Internationalism, National Identities, and Study Abroad: France and the United States, 1890-1970


This book- the first long-term study of educational travel between France and the United States- suggests that, by studying abroad, ordinary people are constructively involved in international relations. Author Whitney Walton analyzes study abroad from the perspectives of the students, schools, governments, and NGOs involved and charts its changing purpose and meaning throughout the twentieth century. She shows how students' preconceptions of themselves, their culture, and the other nationality- particularly differences in gender roles- shaped their experiences and were transformed during their time abroad.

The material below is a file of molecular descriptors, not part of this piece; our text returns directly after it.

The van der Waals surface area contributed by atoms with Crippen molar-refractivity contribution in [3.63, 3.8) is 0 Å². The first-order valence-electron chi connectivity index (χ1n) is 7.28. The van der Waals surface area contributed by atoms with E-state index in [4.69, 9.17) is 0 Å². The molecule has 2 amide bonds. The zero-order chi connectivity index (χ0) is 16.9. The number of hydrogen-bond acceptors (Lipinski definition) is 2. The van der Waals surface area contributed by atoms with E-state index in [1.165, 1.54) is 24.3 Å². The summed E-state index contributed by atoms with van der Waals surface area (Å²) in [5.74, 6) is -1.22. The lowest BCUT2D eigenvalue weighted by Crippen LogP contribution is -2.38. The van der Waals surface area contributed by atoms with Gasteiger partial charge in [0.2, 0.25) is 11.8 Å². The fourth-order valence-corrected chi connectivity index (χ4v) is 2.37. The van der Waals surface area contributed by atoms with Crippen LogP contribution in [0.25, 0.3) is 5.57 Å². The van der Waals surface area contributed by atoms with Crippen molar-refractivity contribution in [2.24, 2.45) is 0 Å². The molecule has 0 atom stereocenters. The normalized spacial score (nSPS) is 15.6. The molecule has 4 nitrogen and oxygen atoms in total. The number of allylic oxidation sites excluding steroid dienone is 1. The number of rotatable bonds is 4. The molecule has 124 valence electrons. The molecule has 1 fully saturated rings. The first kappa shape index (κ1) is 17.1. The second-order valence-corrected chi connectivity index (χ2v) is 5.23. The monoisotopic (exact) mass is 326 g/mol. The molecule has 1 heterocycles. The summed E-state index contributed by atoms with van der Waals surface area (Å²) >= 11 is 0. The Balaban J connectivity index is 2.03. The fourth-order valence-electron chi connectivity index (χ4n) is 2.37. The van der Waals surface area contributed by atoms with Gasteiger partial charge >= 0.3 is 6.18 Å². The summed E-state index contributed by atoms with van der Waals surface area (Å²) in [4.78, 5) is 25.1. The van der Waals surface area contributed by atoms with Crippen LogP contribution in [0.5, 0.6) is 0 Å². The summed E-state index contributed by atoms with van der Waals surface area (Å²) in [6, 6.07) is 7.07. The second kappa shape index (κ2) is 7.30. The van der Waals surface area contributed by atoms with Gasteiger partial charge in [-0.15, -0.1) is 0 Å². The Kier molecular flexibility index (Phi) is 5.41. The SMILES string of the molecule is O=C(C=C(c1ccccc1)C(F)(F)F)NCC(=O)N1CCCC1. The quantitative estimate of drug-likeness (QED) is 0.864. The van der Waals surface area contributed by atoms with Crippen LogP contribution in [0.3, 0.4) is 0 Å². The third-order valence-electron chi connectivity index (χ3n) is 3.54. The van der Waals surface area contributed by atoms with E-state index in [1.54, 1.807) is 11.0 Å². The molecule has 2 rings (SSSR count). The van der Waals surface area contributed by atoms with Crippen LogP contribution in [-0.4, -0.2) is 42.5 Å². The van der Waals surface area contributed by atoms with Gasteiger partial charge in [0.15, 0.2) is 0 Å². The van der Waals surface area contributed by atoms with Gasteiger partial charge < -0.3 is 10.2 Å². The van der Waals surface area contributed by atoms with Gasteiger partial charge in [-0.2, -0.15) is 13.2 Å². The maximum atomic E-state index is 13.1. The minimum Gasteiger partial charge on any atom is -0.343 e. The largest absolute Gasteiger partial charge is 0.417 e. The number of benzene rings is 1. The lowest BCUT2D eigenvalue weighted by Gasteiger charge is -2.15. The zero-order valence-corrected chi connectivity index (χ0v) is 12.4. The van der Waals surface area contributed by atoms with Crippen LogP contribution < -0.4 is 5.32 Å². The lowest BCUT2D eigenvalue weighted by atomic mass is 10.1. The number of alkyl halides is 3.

This book presents Franco-American relations in the twentieth century as a complex mixture of mutual fascination, apprehension, and appreciation- an alternative narrative to the common framework of Americanization and anti-Americanism. It offers a new definition of internationalism as a process of questioning stereotypes, reassessing national identities, and acquiring a tolerance for and appreciation of difference.


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